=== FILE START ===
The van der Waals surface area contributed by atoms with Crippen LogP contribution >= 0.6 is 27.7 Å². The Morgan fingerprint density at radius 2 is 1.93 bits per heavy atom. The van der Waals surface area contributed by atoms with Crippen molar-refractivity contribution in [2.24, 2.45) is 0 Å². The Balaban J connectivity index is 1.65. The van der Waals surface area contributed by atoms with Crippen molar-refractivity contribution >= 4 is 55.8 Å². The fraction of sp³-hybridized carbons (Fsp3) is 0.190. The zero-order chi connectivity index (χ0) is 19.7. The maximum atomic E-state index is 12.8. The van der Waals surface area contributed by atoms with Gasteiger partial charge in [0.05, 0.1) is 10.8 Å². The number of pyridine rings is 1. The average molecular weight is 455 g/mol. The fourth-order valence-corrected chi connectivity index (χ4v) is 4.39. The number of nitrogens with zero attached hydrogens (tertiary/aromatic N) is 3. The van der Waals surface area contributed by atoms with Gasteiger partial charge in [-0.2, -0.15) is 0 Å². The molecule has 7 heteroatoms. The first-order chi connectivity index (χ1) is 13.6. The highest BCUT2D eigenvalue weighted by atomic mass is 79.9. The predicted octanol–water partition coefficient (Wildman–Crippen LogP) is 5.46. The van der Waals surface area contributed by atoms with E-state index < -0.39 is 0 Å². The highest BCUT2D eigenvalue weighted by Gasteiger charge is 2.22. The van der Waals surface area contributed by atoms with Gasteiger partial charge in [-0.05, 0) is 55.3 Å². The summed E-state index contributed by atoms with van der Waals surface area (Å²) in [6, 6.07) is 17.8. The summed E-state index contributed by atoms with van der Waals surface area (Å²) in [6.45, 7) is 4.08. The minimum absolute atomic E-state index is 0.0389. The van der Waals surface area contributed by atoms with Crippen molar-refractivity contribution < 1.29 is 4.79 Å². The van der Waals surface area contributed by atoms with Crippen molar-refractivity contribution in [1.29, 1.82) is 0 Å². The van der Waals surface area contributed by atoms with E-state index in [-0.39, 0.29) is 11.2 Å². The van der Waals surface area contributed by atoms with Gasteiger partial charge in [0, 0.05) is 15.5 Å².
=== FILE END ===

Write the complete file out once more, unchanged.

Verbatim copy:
The van der Waals surface area contributed by atoms with Crippen LogP contribution >= 0.6 is 27.7 Å². The Morgan fingerprint density at radius 2 is 1.93 bits per heavy atom. The van der Waals surface area contributed by atoms with Crippen molar-refractivity contribution in [2.24, 2.45) is 0 Å². The Balaban J connectivity index is 1.65. The van der Waals surface area contributed by atoms with Crippen molar-refractivity contribution >= 4 is 55.8 Å². The fraction of sp³-hybridized carbons (Fsp3) is 0.190. The zero-order chi connectivity index (χ0) is 19.7. The maximum atomic E-state index is 12.8. The van der Waals surface area contributed by atoms with Gasteiger partial charge in [0.05, 0.1) is 10.8 Å². The number of pyridine rings is 1. The average molecular weight is 455 g/mol. The fourth-order valence-corrected chi connectivity index (χ4v) is 4.39. The number of nitrogens with zero attached hydrogens (tertiary/aromatic N) is 3. The van der Waals surface area contributed by atoms with Gasteiger partial charge in [-0.2, -0.15) is 0 Å². The molecule has 7 heteroatoms. The first-order chi connectivity index (χ1) is 13.6. The highest BCUT2D eigenvalue weighted by atomic mass is 79.9. The predicted octanol–water partition coefficient (Wildman–Crippen LogP) is 5.46. The van der Waals surface area contributed by atoms with E-state index < -0.39 is 0 Å². The highest BCUT2D eigenvalue weighted by Gasteiger charge is 2.22. The van der Waals surface area contributed by atoms with Gasteiger partial charge in [-0.05, 0) is 55.3 Å². The summed E-state index contributed by atoms with van der Waals surface area (Å²) in [6, 6.07) is 17.8. The summed E-state index contributed by atoms with van der Waals surface area (Å²) in [6.45, 7) is 4.08. The minimum absolute atomic E-state index is 0.0389. The van der Waals surface area contributed by atoms with Crippen molar-refractivity contribution < 1.29 is 4.79 Å². The van der Waals surface area contributed by atoms with Crippen molar-refractivity contribution in [1.29, 1.82) is 0 Å². The van der Waals surface area contributed by atoms with E-state index in [-0.39, 0.29) is 11.2 Å². The van der Waals surface area contributed by atoms with Gasteiger partial charge in [0, 0.05) is 15.5 Å².